Tuesday, April 23, 2019

Strivers, sulkers and the State of Israel

Video Of The Week - Nikki Haley interviewed by UN Watch - https://tinyurl.com/y47ocdj2

For the full 45 minute video go to- https://tinyurl.com/y47ocdj2  

From Asia Times, by David Goldman. For the full article go to https://tinyurl.com/yx8qr6mo

Nothing succeeds like success, and the State of Israel’s success in a range of fields has created more goodwill for the Jewish people than at any time in history, and also more enmity. The world’s strivers see Israel as an example, and the world’s sulkers view Israel as a humiliating reminder of their misery.

Joseph Dana argued in a March 25 opinion article on this site that “political Zionism raises the risk of anti-Semitism.” That is true only to the extent that success breeds envy. Success also elicits admiration, though, and Israel is admired by ambitious and upwardly mobile people around the world. On balance, political Zionism has brought about far more philo-Semitism than anti-Semitism.

Half a million tourists visited Israel in December 2018, twice the number of the previous December. South Korean high-school students are adopting traditional Jewish learning techniques. Books about Jewish success are best-sellers in China. Chinese students are applying to Israeli universities; 200 now attend the University of Haifa compared with just 20 in 2013, and nearly 200 are enrolled at the Technion, Israel’s elite science university.

Retired Israeli ambassador Yoram Ettinger wrote in January that 2018 was “a banner year for Israel diplomacy,” marked by the move of America’s embassy to Jerusalem, soon to be followed by Brazil.

“Netanyahu’s breakthrough diplomatic travels in 2018 included an official visit to the Arabian Gulf Sultanate of Oman, where he held talks with Sultan Qaboos Bin Said…. Also significant was Chadian President Idriss Déby’s historic visit to Israel, with Netanyahu planning to visit the Central African country next year, at which time the two nations expected to declare a renewal of diplomatic ties.

“Other landmark meetings strengthening economic ties with leaders from China, Japan and India. Chinese Vice-President Wang Qishan visited Israel, as did Japanese Prime Minister Shinzo Abe. Netanyahu met with his Indian counterpart Narendra Modi in Delhi, leading to a joint declaration of the ‘dawn of a new era’ in bilateral relations.”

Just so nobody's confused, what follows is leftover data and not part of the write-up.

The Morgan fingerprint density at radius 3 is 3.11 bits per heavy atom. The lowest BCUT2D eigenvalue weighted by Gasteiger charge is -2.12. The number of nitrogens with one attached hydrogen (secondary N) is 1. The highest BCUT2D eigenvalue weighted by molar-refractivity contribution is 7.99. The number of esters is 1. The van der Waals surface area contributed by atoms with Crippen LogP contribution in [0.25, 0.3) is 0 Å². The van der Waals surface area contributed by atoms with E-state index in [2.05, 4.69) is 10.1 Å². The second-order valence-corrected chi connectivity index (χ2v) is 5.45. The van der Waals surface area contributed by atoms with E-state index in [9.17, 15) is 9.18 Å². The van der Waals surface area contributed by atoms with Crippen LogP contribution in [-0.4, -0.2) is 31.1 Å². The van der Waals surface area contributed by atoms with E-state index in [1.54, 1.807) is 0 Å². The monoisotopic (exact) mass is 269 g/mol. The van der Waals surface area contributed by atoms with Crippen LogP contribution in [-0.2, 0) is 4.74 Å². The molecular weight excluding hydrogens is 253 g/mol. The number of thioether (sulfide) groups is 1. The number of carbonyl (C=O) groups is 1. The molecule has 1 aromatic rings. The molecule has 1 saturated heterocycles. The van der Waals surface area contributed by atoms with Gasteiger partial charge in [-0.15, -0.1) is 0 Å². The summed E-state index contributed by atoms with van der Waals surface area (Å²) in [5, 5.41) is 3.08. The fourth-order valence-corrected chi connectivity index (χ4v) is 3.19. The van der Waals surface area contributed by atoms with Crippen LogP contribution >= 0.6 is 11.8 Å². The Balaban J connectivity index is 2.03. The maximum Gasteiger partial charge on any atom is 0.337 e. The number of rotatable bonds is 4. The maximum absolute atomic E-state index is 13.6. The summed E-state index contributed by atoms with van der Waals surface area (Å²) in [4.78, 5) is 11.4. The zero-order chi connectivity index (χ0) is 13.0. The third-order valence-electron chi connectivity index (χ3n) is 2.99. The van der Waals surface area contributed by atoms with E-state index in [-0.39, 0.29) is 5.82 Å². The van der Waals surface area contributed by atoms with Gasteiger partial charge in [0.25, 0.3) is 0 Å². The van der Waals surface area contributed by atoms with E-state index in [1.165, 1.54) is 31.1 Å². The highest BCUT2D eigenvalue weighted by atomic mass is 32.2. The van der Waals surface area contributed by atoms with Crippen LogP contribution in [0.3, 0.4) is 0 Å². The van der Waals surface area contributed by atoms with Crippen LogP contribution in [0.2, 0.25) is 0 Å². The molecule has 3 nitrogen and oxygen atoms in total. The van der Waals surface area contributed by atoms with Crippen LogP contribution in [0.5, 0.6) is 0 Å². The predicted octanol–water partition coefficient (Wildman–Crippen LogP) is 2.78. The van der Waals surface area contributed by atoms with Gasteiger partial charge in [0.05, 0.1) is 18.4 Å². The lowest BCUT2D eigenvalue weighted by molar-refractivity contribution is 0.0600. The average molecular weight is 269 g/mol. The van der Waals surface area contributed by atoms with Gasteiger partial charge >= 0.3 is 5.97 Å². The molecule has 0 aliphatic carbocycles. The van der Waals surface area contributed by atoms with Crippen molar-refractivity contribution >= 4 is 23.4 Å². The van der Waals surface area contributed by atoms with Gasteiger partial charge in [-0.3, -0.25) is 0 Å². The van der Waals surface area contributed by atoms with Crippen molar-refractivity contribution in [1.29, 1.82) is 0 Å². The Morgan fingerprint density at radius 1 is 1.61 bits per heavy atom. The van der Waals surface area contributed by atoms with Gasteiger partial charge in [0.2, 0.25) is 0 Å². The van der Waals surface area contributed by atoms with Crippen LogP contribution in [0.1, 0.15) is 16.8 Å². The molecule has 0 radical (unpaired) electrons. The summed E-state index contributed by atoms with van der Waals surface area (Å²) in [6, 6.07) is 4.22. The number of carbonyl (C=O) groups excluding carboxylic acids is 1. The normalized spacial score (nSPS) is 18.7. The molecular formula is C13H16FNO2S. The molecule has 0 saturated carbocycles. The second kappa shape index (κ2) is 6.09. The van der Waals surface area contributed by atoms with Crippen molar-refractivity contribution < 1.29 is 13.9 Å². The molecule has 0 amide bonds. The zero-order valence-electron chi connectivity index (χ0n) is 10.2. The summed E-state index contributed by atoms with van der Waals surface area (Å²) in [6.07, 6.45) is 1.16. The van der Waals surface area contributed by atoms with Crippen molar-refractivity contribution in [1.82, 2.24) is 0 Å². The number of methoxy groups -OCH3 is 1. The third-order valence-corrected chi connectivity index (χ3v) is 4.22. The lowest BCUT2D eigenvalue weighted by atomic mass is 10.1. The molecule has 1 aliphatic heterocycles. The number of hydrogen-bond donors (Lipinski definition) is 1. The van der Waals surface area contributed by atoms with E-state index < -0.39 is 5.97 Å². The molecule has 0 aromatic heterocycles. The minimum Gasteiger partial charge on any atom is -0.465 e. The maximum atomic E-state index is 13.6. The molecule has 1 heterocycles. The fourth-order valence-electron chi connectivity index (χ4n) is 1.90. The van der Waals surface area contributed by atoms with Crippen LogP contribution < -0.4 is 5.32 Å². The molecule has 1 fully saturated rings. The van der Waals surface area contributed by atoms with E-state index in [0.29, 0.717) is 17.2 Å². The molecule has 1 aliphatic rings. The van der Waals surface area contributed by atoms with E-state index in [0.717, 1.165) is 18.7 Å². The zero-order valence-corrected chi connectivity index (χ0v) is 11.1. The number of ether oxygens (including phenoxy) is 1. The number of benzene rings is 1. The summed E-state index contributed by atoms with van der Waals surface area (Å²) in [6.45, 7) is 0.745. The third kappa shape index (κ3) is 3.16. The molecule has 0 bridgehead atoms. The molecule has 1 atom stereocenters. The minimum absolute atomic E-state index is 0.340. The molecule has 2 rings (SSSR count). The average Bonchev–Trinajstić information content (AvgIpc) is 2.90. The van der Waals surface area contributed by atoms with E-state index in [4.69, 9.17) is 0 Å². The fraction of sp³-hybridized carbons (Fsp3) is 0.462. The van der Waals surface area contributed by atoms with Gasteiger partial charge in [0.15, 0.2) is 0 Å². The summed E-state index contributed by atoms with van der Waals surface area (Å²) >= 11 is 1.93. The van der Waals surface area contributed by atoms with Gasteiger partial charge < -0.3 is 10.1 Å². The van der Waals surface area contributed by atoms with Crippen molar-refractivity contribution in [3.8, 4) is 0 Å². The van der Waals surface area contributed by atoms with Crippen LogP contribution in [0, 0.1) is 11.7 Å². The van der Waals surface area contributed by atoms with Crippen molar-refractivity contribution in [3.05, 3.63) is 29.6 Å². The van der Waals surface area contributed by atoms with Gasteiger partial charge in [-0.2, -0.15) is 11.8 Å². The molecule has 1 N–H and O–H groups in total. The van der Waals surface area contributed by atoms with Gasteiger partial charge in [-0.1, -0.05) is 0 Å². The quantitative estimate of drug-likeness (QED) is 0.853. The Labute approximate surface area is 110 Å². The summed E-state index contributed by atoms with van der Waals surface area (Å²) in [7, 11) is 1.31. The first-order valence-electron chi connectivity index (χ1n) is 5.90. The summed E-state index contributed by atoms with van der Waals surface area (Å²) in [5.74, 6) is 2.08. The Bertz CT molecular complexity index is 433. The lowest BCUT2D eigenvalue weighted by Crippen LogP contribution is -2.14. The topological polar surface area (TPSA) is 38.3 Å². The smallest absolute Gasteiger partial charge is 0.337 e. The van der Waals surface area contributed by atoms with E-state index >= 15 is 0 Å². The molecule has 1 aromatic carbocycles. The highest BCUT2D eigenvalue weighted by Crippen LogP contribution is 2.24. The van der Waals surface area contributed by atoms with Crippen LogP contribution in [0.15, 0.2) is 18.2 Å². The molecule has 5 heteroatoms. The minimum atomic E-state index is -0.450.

In related developments, British Foreign Minister Jeremy Hunt last week announced that the United Kingdom would vote against many anti-Israel resolutions at the United Nations rather than abstaining, as in the past. And Hungary opened a trade mission in Jerusalem, the first de facto recognition of the Israeli capital by a European Community member state.
By any objective gauge of success, the State of Israel is uniquely successful.

Most remarkably, Israel is the only industrial country with a fertility rate above break-even. Israeli Jewish women have three children on average (2.5 children excluding the very religious). In practical terms, that means that Israel’s population of young people will be equal to that of Germany and Japan by the end of this present century if current fertility trends persist.

Asia’s fascination with Israel has more to do with material success than religion, to be sure, but Asians’ philo-Semitism has something in common with that of the evangelicals: Nothing succeeds like success. Asian strivers will continue to admire Israel and emulate its path to success, while sulkers in various failed states will continue to nurse their grudge against Israeli success.

As an American Jew, I see the matter differently than Joseph Dana. I am grateful that Israel enjoys the admiration of striving Asians, and am resigned to the fact that Israel will be hated by sulkers like Representative Omer and Mr Dana himself.


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